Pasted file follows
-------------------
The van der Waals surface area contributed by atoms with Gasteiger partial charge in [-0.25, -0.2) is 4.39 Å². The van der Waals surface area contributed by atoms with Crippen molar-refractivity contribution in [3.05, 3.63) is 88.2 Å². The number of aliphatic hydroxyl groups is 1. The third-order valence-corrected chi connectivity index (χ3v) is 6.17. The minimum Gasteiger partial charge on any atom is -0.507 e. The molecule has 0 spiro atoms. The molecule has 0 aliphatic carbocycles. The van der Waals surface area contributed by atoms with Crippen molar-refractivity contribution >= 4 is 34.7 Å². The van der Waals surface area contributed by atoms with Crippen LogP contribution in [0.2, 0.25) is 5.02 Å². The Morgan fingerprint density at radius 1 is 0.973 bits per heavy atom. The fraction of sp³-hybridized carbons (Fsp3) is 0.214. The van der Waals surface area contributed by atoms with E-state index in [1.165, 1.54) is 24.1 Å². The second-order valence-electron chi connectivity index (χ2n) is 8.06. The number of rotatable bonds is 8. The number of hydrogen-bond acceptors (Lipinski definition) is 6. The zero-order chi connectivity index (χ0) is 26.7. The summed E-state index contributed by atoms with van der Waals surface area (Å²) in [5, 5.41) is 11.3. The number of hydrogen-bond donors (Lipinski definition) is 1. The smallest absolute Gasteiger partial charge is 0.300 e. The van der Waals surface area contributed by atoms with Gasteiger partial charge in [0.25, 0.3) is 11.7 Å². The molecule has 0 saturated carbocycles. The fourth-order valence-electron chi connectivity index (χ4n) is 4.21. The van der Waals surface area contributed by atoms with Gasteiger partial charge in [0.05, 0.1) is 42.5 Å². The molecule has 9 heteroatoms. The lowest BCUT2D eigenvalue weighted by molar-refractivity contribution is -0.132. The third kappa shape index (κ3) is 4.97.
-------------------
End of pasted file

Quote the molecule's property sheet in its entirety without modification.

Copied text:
The van der Waals surface area contributed by atoms with Gasteiger partial charge in [-0.25, -0.2) is 4.39 Å². The van der Waals surface area contributed by atoms with Crippen molar-refractivity contribution in [3.05, 3.63) is 88.2 Å². The number of aliphatic hydroxyl groups is 1. The third-order valence-corrected chi connectivity index (χ3v) is 6.17. The minimum Gasteiger partial charge on any atom is -0.507 e. The molecule has 0 spiro atoms. The molecule has 0 aliphatic carbocycles. The van der Waals surface area contributed by atoms with Crippen molar-refractivity contribution >= 4 is 34.7 Å². The van der Waals surface area contributed by atoms with Crippen LogP contribution in [0.2, 0.25) is 5.02 Å². The Morgan fingerprint density at radius 1 is 0.973 bits per heavy atom. The fraction of sp³-hybridized carbons (Fsp3) is 0.214. The van der Waals surface area contributed by atoms with E-state index in [1.165, 1.54) is 24.1 Å². The second-order valence-electron chi connectivity index (χ2n) is 8.06. The number of rotatable bonds is 8. The number of hydrogen-bond acceptors (Lipinski definition) is 6. The zero-order chi connectivity index (χ0) is 26.7. The summed E-state index contributed by atoms with van der Waals surface area (Å²) in [5, 5.41) is 11.3. The number of hydrogen-bond donors (Lipinski definition) is 1. The smallest absolute Gasteiger partial charge is 0.300 e. The van der Waals surface area contributed by atoms with Gasteiger partial charge in [0.25, 0.3) is 11.7 Å². The molecule has 0 saturated carbocycles. The fourth-order valence-electron chi connectivity index (χ4n) is 4.21. The van der Waals surface area contributed by atoms with Gasteiger partial charge in [0.05, 0.1) is 42.5 Å². The molecule has 9 heteroatoms. The lowest BCUT2D eigenvalue weighted by molar-refractivity contribution is -0.132. The third kappa shape index (κ3) is 4.97.